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From Niclas Hedhman <nic...@hedhman.org>
Subject Cost of Exceptions [was: chrisdutz commented on a change in pull request #192: Refactor Field Handler Classes]
Date Tue, 06 Oct 2020 09:27:24 GMT
On Tue, Oct 6, 2020 at 9:33 AM GitBox <git@apache.org> wrote:

>        One thing I've learnt recently, is that exceptions are extremely
> expensive, as creating the stack trace is expensive. is this code that is
> likely to produce any of "InstantiationException | IllegalAccessException |
> InvocationTargetException | NoSuchMethodException" in normal execution? If
> yes, we should probably change this and other parts where we use similar
> patterns to check first instead of silently catching exceptions.
>

Chris is right; Exceptions are incredibly expensive and I have seen
instances where a few PLCs are put offline, and the supervisory system goes
into a snail pace, either due to excessive exceptions, aggressive retries
(without back-off), or both and sometimes with other "oh, didn't think of
that" ooopsies.

In general, all faults in "real world" should not throw exceptions, and
should be viewed as "normality". And unfortunately, Java programmers (even
those in this field) tend to not think in "error scenarios" and only in
"sunny day paths".

Personally, I got over the "exception craze" about 20 years ago, and try to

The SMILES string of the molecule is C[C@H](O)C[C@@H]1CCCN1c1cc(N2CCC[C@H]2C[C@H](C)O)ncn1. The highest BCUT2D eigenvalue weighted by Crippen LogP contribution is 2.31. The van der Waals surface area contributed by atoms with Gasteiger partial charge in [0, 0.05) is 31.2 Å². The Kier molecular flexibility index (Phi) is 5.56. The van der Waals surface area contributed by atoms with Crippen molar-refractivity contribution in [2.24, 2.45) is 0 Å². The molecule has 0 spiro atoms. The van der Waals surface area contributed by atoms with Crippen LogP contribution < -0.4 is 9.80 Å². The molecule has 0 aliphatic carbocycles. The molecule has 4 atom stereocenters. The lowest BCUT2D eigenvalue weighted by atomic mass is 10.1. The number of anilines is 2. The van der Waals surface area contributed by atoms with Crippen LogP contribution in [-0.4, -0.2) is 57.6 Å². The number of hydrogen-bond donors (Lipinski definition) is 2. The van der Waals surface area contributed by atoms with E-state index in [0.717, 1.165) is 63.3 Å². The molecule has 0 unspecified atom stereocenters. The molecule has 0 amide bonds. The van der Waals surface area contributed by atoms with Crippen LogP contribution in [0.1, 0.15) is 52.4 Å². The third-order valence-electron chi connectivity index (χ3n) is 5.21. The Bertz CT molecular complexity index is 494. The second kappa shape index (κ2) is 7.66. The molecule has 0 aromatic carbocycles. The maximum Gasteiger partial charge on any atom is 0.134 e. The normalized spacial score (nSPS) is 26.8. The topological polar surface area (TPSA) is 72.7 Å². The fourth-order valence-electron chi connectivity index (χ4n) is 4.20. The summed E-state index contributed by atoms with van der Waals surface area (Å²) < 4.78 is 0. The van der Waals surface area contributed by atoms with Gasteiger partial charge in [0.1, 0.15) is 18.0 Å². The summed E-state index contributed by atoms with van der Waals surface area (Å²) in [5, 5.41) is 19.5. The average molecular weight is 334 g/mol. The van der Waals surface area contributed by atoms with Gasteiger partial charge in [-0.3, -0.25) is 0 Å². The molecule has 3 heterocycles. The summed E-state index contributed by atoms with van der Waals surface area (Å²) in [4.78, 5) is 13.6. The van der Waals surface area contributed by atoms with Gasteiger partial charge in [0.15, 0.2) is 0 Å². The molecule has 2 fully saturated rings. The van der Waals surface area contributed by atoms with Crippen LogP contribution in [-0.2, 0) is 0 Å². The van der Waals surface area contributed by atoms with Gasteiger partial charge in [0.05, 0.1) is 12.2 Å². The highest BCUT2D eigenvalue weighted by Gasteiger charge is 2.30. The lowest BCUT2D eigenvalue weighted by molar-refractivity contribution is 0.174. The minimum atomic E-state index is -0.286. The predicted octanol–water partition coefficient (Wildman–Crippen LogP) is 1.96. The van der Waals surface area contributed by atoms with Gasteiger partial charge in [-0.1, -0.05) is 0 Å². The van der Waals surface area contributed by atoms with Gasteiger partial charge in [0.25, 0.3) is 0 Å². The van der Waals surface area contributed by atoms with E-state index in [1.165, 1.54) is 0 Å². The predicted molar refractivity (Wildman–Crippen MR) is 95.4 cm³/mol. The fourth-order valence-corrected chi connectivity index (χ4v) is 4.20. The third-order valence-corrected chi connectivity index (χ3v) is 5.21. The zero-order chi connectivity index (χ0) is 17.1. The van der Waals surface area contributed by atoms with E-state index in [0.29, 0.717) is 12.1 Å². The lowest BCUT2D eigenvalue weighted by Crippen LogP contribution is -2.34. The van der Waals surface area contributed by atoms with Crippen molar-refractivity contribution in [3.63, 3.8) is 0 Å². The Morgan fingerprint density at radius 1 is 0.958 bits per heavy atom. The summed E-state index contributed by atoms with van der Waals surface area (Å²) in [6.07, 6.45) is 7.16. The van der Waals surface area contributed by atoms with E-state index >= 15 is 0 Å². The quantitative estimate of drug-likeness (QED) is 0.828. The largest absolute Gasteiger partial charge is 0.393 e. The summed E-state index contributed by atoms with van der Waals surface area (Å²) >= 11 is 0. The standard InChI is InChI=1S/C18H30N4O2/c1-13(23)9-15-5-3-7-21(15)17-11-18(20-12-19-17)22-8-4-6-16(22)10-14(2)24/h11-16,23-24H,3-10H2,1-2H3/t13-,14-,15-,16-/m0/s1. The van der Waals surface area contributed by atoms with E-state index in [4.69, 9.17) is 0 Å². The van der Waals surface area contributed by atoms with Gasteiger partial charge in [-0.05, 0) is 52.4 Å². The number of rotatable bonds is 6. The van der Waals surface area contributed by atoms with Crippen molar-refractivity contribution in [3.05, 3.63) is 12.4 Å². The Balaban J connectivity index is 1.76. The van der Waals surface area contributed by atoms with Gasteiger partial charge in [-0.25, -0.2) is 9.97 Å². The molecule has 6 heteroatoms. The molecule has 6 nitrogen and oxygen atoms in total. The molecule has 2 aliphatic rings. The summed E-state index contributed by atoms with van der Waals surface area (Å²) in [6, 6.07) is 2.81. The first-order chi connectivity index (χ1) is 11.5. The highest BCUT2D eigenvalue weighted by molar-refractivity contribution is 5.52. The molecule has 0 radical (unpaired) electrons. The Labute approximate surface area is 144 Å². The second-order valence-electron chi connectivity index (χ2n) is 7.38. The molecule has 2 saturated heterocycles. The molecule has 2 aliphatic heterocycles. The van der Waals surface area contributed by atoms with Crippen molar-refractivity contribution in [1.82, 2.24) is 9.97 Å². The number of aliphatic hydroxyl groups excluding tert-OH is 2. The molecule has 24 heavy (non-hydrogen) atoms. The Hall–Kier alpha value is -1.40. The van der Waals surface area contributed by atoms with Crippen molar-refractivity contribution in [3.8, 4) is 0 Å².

be exception-free. A few tricks to get there;

1. Event driven systems doesn't need "return values", hence a lot less
exceptions. Error conditions are different events and subscribers can
specialize in the handling. Making a system event driven instead of  the
request/response type, takes a fair amount of unlearning and mind bending,
but worth it.

2. Try to figure out ahead of time if exceptions may be thrown by code I
don't control.

3. Don't create nor rethrow exceptions. If in dev/test mode, log an error
report containing all possible states that could affect the outcome and
then System.exit() as to indicate that there is a serious problem that
should not be ignored. In production, the error report is sent to
"operations" (containing info to forward to developers if needed) and tries
to recover.


// Niclas

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